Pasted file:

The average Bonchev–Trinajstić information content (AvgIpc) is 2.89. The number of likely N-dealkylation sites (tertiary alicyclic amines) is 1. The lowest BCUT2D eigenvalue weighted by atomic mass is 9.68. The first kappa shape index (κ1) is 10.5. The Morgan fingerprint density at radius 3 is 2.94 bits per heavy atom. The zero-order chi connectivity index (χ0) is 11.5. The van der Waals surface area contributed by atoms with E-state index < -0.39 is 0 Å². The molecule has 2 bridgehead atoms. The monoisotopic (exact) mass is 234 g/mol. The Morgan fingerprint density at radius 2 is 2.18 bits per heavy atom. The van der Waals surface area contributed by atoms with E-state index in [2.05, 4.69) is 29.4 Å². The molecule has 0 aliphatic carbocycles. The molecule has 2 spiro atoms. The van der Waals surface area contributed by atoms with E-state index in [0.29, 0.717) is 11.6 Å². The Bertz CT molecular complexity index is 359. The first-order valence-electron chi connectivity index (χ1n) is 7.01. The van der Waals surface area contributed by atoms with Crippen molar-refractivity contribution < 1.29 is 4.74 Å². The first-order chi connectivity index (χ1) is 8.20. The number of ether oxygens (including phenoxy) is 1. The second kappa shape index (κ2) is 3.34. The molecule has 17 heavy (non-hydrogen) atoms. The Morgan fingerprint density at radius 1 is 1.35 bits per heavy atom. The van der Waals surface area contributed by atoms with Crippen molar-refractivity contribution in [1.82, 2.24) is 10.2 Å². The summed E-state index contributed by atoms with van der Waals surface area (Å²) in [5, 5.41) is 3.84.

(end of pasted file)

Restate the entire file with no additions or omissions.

The average Bonchev–Trinajstić information content (AvgIpc) is 2.89. The number of likely N-dealkylation sites (tertiary alicyclic amines) is 1. The lowest BCUT2D eigenvalue weighted by atomic mass is 9.68. The first kappa shape index (κ1) is 10.5. The Morgan fingerprint density at radius 3 is 2.94 bits per heavy atom. The zero-order chi connectivity index (χ0) is 11.5. The van der Waals surface area contributed by atoms with E-state index < -0.39 is 0 Å². The molecule has 2 bridgehead atoms. The monoisotopic (exact) mass is 234 g/mol. The Morgan fingerprint density at radius 2 is 2.18 bits per heavy atom. The van der Waals surface area contributed by atoms with E-state index in [2.05, 4.69) is 29.4 Å². The molecule has 0 aliphatic carbocycles. The molecule has 2 spiro atoms. The van der Waals surface area contributed by atoms with E-state index in [0.29, 0.717) is 11.6 Å². The Bertz CT molecular complexity index is 359. The first-order valence-electron chi connectivity index (χ1n) is 7.01. The van der Waals surface area contributed by atoms with Crippen molar-refractivity contribution < 1.29 is 4.74 Å². The first-order chi connectivity index (χ1) is 8.20. The number of ether oxygens (including phenoxy) is 1. The second kappa shape index (κ2) is 3.34. The molecule has 17 heavy (non-hydrogen) atoms. The Morgan fingerprint density at radius 1 is 1.35 bits per heavy atom. The van der Waals surface area contributed by atoms with Crippen molar-refractivity contribution in [1.82, 2.24) is 10.2 Å². The summed E-state index contributed by atoms with van der Waals surface area (Å²) in [5, 5.41) is 3.84.